In recent seasons the Cheltenham Festival has become the pinnacle of the National Hunt season with many horses’ ultimate targets lying at Prestbury in March.
This is somewhat different to the Flat season where Newmarket takes centre stage in early May, followed by the Derby, Royal Ascot, Newmarket’s July Festival, Glorious Goodwood, York’s Ebor Festival and finally Champions Day at Ascot in October. With the National Hunt season’s emphasis so strongly centred round the Cheltenham Festival it is no wonder that crowds of nearly two hundred and fifty thousand over the four days make the annual pilgrimage to the Cotswolds in March.
This season’s Festival is set to run from Tuesday 10th March to Friday 13th March, with seven races a day set to provide a thrilling spectacle. The first day of the meeting, Champion Day, is headlined by the biggest hurdle race of the year, pitting the best two mile hurdlers against each other in which last season Jezki out battled My Tent Or Yours to claim the spoils. However, the tension starts to build well before the Champion Hurdle off time of 3.15pm, as the crowds start to build from late morning and the start of the first race, the Supreme Novice Hurdle is met by an almighty roar from the crown! The Arkle chase sees the leading two mile novice chasers battle it out and the OLBG Mares’ Hurdle, which has seen the mighty Quevega dominate for the last six years, provide a fitting accompaniment.
The second day, Ladies Day, has the Queen Mother Champion Chase as its main feature which sees the best two mile chasers go head to head up Cheltenham’s famous hill to the back drop of the crowd’s cheering. The undercard is suitably competitive with the Neptune Investment Novice Hurdle and the RSA Chase giving both novice hurdlers and chasers the chance to make a name for themselves before hopefully returning to stake a claim for full honours the following year.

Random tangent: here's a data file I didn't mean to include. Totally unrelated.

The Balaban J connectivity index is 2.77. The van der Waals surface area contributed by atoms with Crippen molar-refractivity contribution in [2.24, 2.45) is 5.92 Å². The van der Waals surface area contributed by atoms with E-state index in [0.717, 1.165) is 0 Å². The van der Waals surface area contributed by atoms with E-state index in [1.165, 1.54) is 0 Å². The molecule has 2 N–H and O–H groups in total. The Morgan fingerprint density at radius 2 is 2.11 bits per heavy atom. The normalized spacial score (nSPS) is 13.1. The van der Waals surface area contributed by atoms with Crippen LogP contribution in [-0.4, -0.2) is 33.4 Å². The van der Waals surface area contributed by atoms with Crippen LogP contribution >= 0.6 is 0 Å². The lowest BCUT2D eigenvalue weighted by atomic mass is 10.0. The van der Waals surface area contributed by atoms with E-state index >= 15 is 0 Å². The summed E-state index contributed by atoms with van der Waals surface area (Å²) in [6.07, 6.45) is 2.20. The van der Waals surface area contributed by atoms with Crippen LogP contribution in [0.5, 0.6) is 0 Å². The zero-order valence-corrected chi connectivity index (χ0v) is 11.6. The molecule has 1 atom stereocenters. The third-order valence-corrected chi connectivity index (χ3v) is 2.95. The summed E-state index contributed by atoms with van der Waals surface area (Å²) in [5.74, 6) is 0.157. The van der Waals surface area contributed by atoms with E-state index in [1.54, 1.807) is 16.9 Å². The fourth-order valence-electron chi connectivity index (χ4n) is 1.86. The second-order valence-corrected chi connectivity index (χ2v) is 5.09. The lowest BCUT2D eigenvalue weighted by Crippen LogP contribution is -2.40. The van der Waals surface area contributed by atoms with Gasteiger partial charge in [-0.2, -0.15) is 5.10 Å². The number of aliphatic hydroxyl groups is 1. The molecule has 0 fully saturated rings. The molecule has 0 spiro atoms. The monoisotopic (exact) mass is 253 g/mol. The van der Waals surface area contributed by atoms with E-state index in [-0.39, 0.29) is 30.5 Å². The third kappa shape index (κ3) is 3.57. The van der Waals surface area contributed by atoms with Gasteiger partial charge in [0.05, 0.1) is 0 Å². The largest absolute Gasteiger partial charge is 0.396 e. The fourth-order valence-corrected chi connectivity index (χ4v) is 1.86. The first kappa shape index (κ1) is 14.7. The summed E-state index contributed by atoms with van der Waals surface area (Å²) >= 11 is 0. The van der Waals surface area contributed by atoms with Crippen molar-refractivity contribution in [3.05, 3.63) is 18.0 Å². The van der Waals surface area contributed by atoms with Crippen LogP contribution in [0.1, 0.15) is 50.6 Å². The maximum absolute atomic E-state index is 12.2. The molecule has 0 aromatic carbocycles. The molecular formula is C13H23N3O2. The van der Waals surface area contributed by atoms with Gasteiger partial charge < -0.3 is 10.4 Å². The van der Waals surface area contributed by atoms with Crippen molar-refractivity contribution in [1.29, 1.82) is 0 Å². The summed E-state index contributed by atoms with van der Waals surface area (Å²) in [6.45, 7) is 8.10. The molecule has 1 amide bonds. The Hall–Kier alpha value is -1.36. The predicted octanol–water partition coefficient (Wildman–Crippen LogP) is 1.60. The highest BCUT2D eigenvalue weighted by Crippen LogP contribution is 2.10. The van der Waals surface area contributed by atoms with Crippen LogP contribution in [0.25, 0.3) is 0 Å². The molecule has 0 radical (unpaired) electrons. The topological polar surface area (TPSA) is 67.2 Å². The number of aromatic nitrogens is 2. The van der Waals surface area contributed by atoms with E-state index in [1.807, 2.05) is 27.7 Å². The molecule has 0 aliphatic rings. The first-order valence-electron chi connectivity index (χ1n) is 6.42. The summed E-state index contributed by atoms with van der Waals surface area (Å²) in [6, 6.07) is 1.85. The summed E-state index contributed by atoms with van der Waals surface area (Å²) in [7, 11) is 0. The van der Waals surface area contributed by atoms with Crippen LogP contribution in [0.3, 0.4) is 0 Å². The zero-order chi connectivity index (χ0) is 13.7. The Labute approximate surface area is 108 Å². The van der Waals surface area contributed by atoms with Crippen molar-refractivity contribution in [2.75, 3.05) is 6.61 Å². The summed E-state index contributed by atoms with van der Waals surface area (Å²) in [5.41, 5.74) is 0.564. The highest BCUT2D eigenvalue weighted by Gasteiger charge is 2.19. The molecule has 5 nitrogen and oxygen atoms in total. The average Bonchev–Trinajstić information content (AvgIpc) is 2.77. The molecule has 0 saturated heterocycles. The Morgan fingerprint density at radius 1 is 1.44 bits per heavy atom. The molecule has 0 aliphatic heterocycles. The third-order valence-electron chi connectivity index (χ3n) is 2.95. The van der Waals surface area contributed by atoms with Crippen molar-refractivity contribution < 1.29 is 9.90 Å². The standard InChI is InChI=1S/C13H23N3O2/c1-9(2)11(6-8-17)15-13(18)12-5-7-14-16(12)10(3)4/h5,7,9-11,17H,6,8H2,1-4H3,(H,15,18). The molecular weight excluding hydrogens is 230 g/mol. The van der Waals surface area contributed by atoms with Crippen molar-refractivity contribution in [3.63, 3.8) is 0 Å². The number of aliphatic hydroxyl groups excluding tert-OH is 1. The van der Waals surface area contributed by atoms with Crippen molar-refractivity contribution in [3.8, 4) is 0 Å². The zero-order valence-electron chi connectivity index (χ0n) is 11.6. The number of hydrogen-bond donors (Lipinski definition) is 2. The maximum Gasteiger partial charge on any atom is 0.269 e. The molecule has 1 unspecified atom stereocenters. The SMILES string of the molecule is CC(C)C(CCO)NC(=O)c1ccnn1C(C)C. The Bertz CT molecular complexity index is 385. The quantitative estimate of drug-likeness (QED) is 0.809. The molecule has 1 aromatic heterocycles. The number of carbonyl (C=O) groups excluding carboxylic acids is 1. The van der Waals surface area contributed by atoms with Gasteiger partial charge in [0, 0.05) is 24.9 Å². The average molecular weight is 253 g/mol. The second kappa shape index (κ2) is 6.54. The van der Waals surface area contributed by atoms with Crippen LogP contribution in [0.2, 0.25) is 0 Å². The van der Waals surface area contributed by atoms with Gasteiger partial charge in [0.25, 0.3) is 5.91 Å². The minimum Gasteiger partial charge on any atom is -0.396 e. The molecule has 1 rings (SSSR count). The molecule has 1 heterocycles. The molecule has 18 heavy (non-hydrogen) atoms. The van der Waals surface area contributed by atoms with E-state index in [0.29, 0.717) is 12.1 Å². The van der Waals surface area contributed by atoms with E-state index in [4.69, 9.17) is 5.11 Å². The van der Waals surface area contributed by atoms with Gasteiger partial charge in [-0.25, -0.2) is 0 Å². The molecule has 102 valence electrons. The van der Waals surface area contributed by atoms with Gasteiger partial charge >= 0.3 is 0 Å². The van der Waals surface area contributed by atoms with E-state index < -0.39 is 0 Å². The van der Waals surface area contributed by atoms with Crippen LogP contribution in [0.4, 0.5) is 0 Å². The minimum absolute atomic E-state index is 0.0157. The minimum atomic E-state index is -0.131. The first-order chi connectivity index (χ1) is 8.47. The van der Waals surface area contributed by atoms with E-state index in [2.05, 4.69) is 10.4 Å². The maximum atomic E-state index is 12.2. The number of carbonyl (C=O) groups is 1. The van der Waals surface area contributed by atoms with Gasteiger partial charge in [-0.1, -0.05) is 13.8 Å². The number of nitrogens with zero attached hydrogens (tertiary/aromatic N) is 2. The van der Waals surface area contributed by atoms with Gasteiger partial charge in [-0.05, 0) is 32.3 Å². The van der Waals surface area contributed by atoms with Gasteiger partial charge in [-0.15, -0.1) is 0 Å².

The third day, St Patrick’s Thursday, now sees the World Hurdle take centre stage since the Festival switched to being a four day event. The leading staying hurdlers from both sides of the Irish Sea, as well as France fight it out for top bragging rights, where last year More Of That finally brought Annie Power’s unbeaten run to an end, whilst maintaining his own at the time. The Ryanair Chase provides a Grade One opportunity for chasers of the intermediate trip of two miles five furlongs, with some extremely hotly contested handicaps completing the card.
The fourth and final day, Gold Cup Day, sees the blue ribbon of the National Hunt calendar run, the Cheltenham Gold Cup, run over an exacting three miles, two and a half furlongs and pits the best of the best against each other. Many a great horse as tried to claim the Festival’s top prize and those that are victorious are remembered for many a year to come, with multiple winners immortalised. Most recently, the great Kauto Star became the only horse to regain the Gold Cup, whilst Best Mate managed to equal the great Arkle’s tally of three consecutive Gold Cups, whilst Golden Miller won five!!
The Irish influence on the Festival should not be underestimated either, and not just for the horses, trainers and jockeys, but many thousands of Irish race goers make the trip across the Irish Sea for the Festival every year and it is fair to say it would not be the same without them!
The atmosphere at the races is electric, but it extends well beyond, into the town itself and the surrounding villages. From the Monday night, nearly every pub and eating establishment is full of racing folk discussing the upcoming four days, with tips, stories and plenty of banter flowing in all directions. The party carry’s on well into the night with many establishments obtaining late licences giving race goers every opportunity to celebrate their winners or drown the sorrows of their losers.
Win, lose or draw, there are no better four days in National Hunt racing and attendance is a must for all racing fans at some stage of their lives.